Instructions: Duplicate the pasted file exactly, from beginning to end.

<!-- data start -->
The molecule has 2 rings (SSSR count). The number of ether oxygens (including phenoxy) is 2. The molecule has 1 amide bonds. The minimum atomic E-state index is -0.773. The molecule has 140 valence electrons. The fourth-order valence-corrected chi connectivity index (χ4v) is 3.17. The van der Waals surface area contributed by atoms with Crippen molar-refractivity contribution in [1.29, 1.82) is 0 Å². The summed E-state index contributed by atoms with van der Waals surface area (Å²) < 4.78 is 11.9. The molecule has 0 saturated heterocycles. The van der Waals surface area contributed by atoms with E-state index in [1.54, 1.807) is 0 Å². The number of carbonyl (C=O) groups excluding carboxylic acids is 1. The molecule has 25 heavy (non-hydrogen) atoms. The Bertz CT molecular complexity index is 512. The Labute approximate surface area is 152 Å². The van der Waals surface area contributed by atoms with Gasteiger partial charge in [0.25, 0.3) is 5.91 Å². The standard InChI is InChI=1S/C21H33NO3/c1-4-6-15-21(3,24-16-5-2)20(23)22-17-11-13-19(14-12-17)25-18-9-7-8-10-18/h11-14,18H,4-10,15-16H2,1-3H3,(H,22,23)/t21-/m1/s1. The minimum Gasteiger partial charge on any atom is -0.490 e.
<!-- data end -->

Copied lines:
The molecule has 2 rings (SSSR count). The number of ether oxygens (including phenoxy) is 2. The molecule has 1 amide bonds. The minimum atomic E-state index is -0.773. The molecule has 140 valence electrons. The fourth-order valence-corrected chi connectivity index (χ4v) is 3.17. The van der Waals surface area contributed by atoms with Crippen molar-refractivity contribution in [1.29, 1.82) is 0 Å². The summed E-state index contributed by atoms with van der Waals surface area (Å²) < 4.78 is 11.9. The molecule has 0 saturated heterocycles. The van der Waals surface area contributed by atoms with E-state index in [1.54, 1.807) is 0 Å². The number of carbonyl (C=O) groups excluding carboxylic acids is 1. The molecule has 25 heavy (non-hydrogen) atoms. The Bertz CT molecular complexity index is 512. The Labute approximate surface area is 152 Å². The van der Waals surface area contributed by atoms with Gasteiger partial charge in [0.25, 0.3) is 5.91 Å². The standard InChI is InChI=1S/C21H33NO3/c1-4-6-15-21(3,24-16-5-2)20(23)22-17-11-13-19(14-12-17)25-18-9-7-8-10-18/h11-14,18H,4-10,15-16H2,1-3H3,(H,22,23)/t21-/m1/s1. The minimum Gasteiger partial charge on any atom is -0.490 e.